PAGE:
Frontstretch will be bringing more Formula 1 coverage this season. Here is the beginning with a look towards the season opener in Australia.
Last season Lewis Hamilton drove the dominant Mercedes to the title facing his best competition from his teammate Nico Rosberg. The Mercedes was so stout that the third-place driver, Daniel Ricciardo, finished 79 points behind, which for the series is the equivalent of not being much competition at all. Heading into the final two races, Rosberg had some chance of eking out a championship run, but Hamilton made no mistakes and basically cruised to the title, the second of his career.
With Hamilton cementing himself as one of the best drivers on the grid, one of the questions that may arise is whether he will be as hungry in 2015 as he was last year. That concern may be mitigated by the fact that Rosberg is miffed at the 2014 season and will be looking to make his proverbial mark. But really, is that what 2015 will be like, another battle between teammates?
Plenty. While F1 enacted no major rules changes for the upcoming season, that doesn’t mean that teams aren’t still trying to figure out their sweet-spot for the engines. Mercedes, however, doesn’t seem to be struggling as they focused work on reliability rather than trying to find speed during the three test sessions that have been held so far. In comparison, Williams, Red Bull, and Ferrari have all been playing catch-up as they attempt to match the Mercedes pace.
The big changes in the offseason were ones that all came as no big surprises. With that being noted, having four-time champion Sebastian Vettel jump from Red Bull to Ferrari is probable the biggest of them all. Sure Vettel struggled with the latest iteration of the RB car but it still seems surprising that he would jet to the prancing pony after just one bad year. Perhaps it was that his teammate outperformed him. Or maybe he’s trying to copy the success of his countryman Michael Schumacher by finding a home at Ferrari. Regardless of the reason, Red Bull moved on in quick fashion by bumping Daniil Kvyat from Russia into the seat.
On parallel with Vettel changing teams is Fernando Alonso’s move to McLaren during the offseason. This move might be even more peculiar as McLaren was already once Alonso’s home – albeit one contentious year. During that season, Alonso was paired with Hamilton who both had a chance for the championship but the two got along like cesium and water (look it up, explosive) while Alonso also played a part in an investigation that later found McLaren guilty of stealing secrets from Ferrari that later led to McLaren being fined 100 million €. That Ron Dennis, who heads McLaren, and Alonso are able to move on from all of that drama does come as a bit of a shock, but that’s how things go sometimes.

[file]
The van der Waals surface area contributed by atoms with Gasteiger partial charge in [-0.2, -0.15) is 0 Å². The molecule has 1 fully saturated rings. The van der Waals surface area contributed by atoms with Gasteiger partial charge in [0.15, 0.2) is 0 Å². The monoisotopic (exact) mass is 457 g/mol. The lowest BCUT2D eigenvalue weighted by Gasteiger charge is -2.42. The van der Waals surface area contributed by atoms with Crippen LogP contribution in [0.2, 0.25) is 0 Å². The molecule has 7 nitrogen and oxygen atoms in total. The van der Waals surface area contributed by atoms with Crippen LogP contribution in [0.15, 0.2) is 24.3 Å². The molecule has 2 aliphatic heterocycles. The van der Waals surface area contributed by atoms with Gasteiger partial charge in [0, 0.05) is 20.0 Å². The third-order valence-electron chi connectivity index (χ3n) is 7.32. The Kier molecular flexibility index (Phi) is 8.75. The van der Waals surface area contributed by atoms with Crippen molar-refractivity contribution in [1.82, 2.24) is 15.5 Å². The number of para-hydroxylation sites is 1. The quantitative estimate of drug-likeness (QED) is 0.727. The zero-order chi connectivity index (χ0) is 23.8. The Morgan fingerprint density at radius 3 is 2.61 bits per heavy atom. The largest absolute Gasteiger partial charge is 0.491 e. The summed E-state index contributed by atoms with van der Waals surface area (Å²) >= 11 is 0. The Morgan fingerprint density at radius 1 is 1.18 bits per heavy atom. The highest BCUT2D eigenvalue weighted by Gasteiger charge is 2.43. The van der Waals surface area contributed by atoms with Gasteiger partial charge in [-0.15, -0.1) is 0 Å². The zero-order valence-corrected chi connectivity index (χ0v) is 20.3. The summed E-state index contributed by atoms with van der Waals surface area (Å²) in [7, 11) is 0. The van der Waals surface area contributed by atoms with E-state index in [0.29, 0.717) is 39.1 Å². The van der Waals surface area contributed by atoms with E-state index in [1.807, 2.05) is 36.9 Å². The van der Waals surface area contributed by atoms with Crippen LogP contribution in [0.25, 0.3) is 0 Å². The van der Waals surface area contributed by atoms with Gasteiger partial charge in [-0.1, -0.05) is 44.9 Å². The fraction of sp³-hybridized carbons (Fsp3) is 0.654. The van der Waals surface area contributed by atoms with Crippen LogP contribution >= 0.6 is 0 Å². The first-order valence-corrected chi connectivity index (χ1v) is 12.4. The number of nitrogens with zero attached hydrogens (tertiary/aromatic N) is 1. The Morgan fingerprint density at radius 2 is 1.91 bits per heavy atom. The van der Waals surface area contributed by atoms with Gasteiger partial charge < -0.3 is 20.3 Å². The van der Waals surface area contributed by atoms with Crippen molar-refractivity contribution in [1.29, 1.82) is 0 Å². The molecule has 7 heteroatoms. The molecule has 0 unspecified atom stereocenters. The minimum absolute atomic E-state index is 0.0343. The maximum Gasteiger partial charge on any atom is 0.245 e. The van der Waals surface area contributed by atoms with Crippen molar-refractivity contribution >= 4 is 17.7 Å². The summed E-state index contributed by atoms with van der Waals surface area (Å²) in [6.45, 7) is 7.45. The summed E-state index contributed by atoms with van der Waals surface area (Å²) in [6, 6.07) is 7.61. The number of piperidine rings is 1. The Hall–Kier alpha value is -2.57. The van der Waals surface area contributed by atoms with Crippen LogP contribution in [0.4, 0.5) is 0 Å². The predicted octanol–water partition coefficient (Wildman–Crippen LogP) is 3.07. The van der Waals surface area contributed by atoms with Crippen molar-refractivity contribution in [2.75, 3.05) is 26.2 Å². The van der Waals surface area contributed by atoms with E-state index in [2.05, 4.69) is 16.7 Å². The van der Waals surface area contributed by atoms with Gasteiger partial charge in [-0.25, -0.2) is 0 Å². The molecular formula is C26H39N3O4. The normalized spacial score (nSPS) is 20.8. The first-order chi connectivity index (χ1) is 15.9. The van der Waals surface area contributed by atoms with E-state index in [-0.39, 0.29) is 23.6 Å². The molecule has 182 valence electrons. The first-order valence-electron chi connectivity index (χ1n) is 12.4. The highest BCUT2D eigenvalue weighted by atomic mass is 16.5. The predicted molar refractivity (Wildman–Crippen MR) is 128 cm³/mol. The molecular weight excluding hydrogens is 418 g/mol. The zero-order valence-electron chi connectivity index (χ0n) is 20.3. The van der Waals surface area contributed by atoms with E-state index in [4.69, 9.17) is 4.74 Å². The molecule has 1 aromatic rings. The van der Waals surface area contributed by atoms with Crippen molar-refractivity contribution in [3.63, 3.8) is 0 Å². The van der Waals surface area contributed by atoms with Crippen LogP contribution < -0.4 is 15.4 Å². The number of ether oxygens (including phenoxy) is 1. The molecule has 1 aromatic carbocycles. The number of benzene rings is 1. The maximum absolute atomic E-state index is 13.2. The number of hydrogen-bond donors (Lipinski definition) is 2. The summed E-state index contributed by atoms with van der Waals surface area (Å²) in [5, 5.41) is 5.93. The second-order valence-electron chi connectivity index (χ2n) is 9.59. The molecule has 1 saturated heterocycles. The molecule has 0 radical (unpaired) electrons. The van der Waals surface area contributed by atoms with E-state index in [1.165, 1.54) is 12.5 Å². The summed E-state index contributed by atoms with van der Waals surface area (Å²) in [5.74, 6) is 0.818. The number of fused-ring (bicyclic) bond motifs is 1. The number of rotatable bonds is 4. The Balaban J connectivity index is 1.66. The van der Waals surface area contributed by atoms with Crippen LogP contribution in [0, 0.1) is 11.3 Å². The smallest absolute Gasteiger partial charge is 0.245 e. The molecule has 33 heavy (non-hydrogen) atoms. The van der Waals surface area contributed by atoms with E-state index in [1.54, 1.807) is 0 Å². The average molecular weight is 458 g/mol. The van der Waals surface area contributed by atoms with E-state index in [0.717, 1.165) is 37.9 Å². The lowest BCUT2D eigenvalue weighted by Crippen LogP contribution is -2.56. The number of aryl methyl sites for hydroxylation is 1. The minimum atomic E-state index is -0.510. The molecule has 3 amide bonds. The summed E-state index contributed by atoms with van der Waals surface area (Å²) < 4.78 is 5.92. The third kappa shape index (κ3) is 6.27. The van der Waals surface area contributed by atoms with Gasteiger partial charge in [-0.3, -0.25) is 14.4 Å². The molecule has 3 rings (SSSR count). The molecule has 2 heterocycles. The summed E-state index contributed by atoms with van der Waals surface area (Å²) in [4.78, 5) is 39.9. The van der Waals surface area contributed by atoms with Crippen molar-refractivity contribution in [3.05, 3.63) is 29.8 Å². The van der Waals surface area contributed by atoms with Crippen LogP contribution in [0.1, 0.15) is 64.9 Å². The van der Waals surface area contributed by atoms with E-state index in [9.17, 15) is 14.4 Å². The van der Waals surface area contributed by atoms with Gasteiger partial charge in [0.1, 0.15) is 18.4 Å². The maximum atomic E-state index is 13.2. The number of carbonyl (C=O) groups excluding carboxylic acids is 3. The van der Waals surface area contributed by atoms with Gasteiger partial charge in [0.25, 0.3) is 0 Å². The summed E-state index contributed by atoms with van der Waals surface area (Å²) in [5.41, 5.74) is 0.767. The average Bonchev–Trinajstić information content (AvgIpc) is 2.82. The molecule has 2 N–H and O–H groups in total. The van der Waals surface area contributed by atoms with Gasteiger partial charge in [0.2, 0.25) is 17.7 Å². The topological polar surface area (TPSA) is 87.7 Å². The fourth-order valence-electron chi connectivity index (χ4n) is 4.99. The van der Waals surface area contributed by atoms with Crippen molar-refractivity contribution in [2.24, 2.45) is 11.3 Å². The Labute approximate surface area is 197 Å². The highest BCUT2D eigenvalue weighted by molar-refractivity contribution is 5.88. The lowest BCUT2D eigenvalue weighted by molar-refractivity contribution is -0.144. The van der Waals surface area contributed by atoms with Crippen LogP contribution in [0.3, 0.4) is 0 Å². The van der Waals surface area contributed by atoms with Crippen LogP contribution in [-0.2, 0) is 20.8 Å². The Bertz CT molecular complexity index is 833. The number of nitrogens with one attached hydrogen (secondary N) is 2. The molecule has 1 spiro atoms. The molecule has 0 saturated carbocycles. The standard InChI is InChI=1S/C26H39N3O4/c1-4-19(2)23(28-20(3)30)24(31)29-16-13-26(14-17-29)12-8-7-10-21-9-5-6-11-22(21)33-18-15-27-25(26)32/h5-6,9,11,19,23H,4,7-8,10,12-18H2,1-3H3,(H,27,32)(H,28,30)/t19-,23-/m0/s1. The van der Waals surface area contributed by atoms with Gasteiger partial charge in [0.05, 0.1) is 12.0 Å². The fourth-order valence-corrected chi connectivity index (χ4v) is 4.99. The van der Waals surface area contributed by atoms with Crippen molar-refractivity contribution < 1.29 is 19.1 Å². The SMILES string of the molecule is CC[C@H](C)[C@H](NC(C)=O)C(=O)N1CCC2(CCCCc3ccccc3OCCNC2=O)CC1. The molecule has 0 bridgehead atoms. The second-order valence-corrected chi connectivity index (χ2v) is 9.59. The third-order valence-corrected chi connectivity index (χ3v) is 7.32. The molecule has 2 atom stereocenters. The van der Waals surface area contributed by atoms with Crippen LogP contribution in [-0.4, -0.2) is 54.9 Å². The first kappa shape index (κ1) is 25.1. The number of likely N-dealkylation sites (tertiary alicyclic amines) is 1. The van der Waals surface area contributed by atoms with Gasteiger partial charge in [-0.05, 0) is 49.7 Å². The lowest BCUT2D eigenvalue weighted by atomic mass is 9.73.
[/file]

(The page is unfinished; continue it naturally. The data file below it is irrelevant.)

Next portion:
In addition to adding Alonso, McLaren is also switching to Honda as its engine manufacturer – something that, to date, has not quite gone smoothly. Honda is re-entering the sport and is pairing with a team it once knew well, but there are always growing pains and the testing so far this season has showcased them as McLaren, overall, has tallied the fewest amount of laps (ignoring Manor racing).
Other moves include Felipe Nasr, of Brazil, taking a seat for Sauber. Not a big splash but definitely one made with finances in mind as Sauber struggles to keep up and Nasr should be able to help secure some funding from the Brazilian market. Red Bull’s cousin, Toro Rosso will be putting Carlos Sainz Jr and Max Verstappen in the cockpits of their two cars. As both are rookies, there isn’t quite yet a clear expectation of performance.
Finances seem to be the key aspect to F1 racing at the moment as it hovers over teams that are struggling, like Sauber, Force India, and Manor Racing (formerly Marussia). Add in the fact that Caterham already folded last year and that makes for a bit of an unstable back-end of the grid. It’s then no surprise that F1 is considering taking offers from people/teams willing to join the circus, as Gene Haas will be doing next year. This issue is not likely one that will be going away any time soon.
The financial aspect of the sport also is becoming a greater influence with regards to which tracks are placed on the schedule. There has been a shift away from the European circuits due to the rights fees and now even a stalwart like the German Grand Prix is under possible future exclusion. Because tracks like Abu Dhabi or Russia are able to pay the monstrous amount, it creates a difficult market for the tracks that helped build the sport into what it is now.
What to Look Forward To
Well, the racing. It all begins next weekend at the Melbourne Grand Prix when the cars take to the track and start using all of their offseason improvements to see what kind of battle may indeed exist.
Check back next week for a preview.
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